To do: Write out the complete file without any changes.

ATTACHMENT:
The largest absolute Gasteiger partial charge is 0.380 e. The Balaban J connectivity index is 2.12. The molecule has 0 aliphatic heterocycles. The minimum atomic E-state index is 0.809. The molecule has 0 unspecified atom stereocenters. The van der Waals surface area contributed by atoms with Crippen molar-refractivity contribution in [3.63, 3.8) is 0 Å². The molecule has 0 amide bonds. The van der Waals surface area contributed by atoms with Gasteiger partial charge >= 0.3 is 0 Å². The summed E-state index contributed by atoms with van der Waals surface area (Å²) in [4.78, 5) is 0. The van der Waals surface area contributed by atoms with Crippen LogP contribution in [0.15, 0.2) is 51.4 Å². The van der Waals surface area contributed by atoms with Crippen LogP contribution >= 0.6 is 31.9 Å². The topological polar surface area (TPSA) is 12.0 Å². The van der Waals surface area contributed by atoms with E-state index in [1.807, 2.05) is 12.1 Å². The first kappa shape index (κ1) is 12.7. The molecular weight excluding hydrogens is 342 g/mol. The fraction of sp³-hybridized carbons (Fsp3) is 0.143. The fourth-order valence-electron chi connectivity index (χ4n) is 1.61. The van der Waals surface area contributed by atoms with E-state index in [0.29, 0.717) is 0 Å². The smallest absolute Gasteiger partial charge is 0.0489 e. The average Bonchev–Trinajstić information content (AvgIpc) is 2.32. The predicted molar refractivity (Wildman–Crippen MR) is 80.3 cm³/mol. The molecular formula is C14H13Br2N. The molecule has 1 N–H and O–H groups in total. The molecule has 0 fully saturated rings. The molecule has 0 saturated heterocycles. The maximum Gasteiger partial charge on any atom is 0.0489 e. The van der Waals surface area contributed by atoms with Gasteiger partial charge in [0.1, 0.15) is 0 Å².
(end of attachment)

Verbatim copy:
The largest absolute Gasteiger partial charge is 0.380 e. The Balaban J connectivity index is 2.12. The molecule has 0 aliphatic heterocycles. The minimum atomic E-state index is 0.809. The molecule has 0 unspecified atom stereocenters. The van der Waals surface area contributed by atoms with Crippen molar-refractivity contribution in [3.63, 3.8) is 0 Å². The molecule has 0 amide bonds. The van der Waals surface area contributed by atoms with Gasteiger partial charge >= 0.3 is 0 Å². The summed E-state index contributed by atoms with van der Waals surface area (Å²) in [4.78, 5) is 0. The van der Waals surface area contributed by atoms with Crippen LogP contribution in [0.15, 0.2) is 51.4 Å². The van der Waals surface area contributed by atoms with Crippen LogP contribution >= 0.6 is 31.9 Å². The topological polar surface area (TPSA) is 12.0 Å². The van der Waals surface area contributed by atoms with E-state index in [1.807, 2.05) is 12.1 Å². The first kappa shape index (κ1) is 12.7. The molecular weight excluding hydrogens is 342 g/mol. The fraction of sp³-hybridized carbons (Fsp3) is 0.143. The fourth-order valence-electron chi connectivity index (χ4n) is 1.61. The van der Waals surface area contributed by atoms with E-state index in [0.29, 0.717) is 0 Å². The smallest absolute Gasteiger partial charge is 0.0489 e. The average Bonchev–Trinajstić information content (AvgIpc) is 2.32. The predicted molar refractivity (Wildman–Crippen MR) is 80.3 cm³/mol. The molecular formula is C14H13Br2N. The molecule has 1 N–H and O–H groups in total. The molecule has 0 fully saturated rings. The molecule has 0 saturated heterocycles. The maximum Gasteiger partial charge on any atom is 0.0489 e. The van der Waals surface area contributed by atoms with Gasteiger partial charge in [0.1, 0.15) is 0 Å².